Naturally, this deteriorated as the trail continued. While the majority was, to steal Simon's words, "long sections of flowing, dreamlike singletrack", there were also sections of unrideable slop or exposed slopes that severely chocked our progress. Still, the majority of the trail had amazing flow, and riding the downhill sections on the drop bars was an absolute blast and a very enjoyable experience.
After a while, we ran into some DOC workers out on the trail, with whom we had a quick chat and established that Scotty and Ian were a little way ahead (and taunting us). The trail would be a tricky slog over to the saddle, they said, and then a fast descent to the hut and the Townsend river.
The route over to the saddle contained a fair bit of hiking, and this began to play on us mentally - with the slop and the mud, it seemed to be another Waiuta, although not as bad. After some sketchy exposed sections, gnarly downhill runs and another broken pannier backboard, we eventually bounced out at the Wharfedale hut, and took the wrong trail down to the river. We ran into Rodney here, and returned onto the correct trail and did some more hiking before finally reaching the fords. Joel and Phil, in true Aussie style, we determined not to get their feet wet (this is New Zealand!!!!!) in case of trench foot, so the crossings took a while. A rocky and frustrating trail eventually ran us out to the Lees Valley road, and the promise of higher average speeds.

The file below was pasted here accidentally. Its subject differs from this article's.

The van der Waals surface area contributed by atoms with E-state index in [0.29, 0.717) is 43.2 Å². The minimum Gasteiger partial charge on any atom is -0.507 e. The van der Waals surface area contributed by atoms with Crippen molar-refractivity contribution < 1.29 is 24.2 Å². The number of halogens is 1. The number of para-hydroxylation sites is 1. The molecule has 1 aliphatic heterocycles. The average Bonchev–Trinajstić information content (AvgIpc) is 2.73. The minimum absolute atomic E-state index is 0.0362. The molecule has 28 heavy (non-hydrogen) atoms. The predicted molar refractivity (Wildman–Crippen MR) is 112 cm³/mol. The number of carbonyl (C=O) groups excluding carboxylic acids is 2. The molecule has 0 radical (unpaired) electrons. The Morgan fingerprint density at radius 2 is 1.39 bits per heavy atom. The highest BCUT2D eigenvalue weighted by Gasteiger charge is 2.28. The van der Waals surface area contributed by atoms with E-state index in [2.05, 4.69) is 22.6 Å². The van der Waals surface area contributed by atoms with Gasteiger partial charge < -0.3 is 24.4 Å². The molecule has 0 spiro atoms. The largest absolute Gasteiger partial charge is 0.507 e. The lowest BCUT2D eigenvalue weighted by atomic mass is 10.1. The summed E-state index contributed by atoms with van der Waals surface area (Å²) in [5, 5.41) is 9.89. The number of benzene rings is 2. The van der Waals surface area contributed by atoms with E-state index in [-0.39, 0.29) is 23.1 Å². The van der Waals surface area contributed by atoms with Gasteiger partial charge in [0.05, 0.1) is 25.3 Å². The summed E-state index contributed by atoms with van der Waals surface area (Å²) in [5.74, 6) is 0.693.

I think it was late in the day when we started out on the Lees Valley road. Fortunately, being flat and not too severely corrugated, it made for much faster riding than the Wharfedale. We had the plan to gun through the private land section before finishing, and thought hopefully of Hurunui or Culverden. We caught up to Rodney again and rode on the endless valley road towards Okoku pass, searching the endless hills for the sign of a low point to cross. Oddly enough, we were only about 30km (as the crow flies and the Weka dreams) from our camping spot the previous night!!
The climb up Okoku Pass certainly looked epic, winding its way up the side of the barren and foreboding hills. Apart from a standoff with a cow midway up, it failed to live up to its appearance. We discovered at the top that there was still another pass to cross before the private land, as well as fording the Okoku river. Another of Joel's aluminium nipples broke, but fortunately we were able to "borrow" some from Rodney and, after a quick replacement and tru, were back on the road.
The Okoku river fords were thankfully very easy, as was the subsequent climb up Lees Pass, and we moved on eagerly as dusk settled. The next section was deceptively hilly, with constant undulations, but a good road surface. We settled into Ayup lighting and pushed on into the rain, dodging the rabbits that seemed obsessed with our lights and avoiding the accusing gazes of thousands of sheep. Somewhere along here I pinch flatted against a large rock (rabbit?) and another tube change was necessary - an unwelcome slowing down! We realised Hurunui and Culverden were out of reach for the night, and were preparing for a miserable and wet night bivvying in a ditch on the side of the road.
Miraculously, we saw Rodney ahead, who was with the owner of the McDonald Downs property, and had been very kindly offered the use of the shearing shed to sleep in. It seemed like an amazing deliverance and the prospects of sleeping inside under shelter heavenly. After some of Rodney's fantastic blackberry tea, dinner (from the Sheffield bakery), a shower and some shedding of wet clothes, it was time for a very deep night's sleep.